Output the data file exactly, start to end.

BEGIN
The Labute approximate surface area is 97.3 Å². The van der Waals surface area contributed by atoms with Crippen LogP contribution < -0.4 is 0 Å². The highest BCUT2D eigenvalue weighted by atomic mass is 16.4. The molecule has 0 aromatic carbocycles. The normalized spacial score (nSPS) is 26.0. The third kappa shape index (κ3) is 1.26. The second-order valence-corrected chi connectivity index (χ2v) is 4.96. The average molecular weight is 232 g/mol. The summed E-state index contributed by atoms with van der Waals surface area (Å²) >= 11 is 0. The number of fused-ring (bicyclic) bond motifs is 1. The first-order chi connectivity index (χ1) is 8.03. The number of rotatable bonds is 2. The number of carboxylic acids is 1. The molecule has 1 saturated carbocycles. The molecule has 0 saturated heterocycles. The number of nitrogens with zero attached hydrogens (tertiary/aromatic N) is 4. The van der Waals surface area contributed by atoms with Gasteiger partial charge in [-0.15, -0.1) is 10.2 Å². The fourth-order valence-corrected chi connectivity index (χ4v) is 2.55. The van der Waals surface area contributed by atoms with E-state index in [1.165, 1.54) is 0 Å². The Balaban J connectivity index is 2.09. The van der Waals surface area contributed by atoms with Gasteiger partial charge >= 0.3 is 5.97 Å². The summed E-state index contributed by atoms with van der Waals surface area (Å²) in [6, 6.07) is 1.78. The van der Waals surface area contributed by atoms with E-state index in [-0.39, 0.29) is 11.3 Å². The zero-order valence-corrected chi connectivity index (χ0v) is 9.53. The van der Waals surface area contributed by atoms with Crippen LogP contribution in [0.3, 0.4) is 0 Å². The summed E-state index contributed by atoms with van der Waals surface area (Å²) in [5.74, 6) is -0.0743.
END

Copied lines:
The Labute approximate surface area is 97.3 Å². The van der Waals surface area contributed by atoms with Crippen LogP contribution < -0.4 is 0 Å². The highest BCUT2D eigenvalue weighted by atomic mass is 16.4. The molecule has 0 aromatic carbocycles. The normalized spacial score (nSPS) is 26.0. The third kappa shape index (κ3) is 1.26. The second-order valence-corrected chi connectivity index (χ2v) is 4.96. The average molecular weight is 232 g/mol. The summed E-state index contributed by atoms with van der Waals surface area (Å²) >= 11 is 0. The number of fused-ring (bicyclic) bond motifs is 1. The first-order chi connectivity index (χ1) is 8.03. The number of rotatable bonds is 2. The number of carboxylic acids is 1. The molecule has 1 saturated carbocycles. The molecule has 0 saturated heterocycles. The number of nitrogens with zero attached hydrogens (tertiary/aromatic N) is 4. The van der Waals surface area contributed by atoms with Gasteiger partial charge in [-0.15, -0.1) is 10.2 Å². The fourth-order valence-corrected chi connectivity index (χ4v) is 2.55. The van der Waals surface area contributed by atoms with E-state index in [1.165, 1.54) is 0 Å². The Balaban J connectivity index is 2.09. The van der Waals surface area contributed by atoms with Gasteiger partial charge >= 0.3 is 5.97 Å². The summed E-state index contributed by atoms with van der Waals surface area (Å²) in [6, 6.07) is 1.78. The van der Waals surface area contributed by atoms with E-state index in [-0.39, 0.29) is 11.3 Å². The zero-order valence-corrected chi connectivity index (χ0v) is 9.53. The van der Waals surface area contributed by atoms with Crippen LogP contribution in [0.3, 0.4) is 0 Å². The summed E-state index contributed by atoms with van der Waals surface area (Å²) in [5.74, 6) is -0.0743.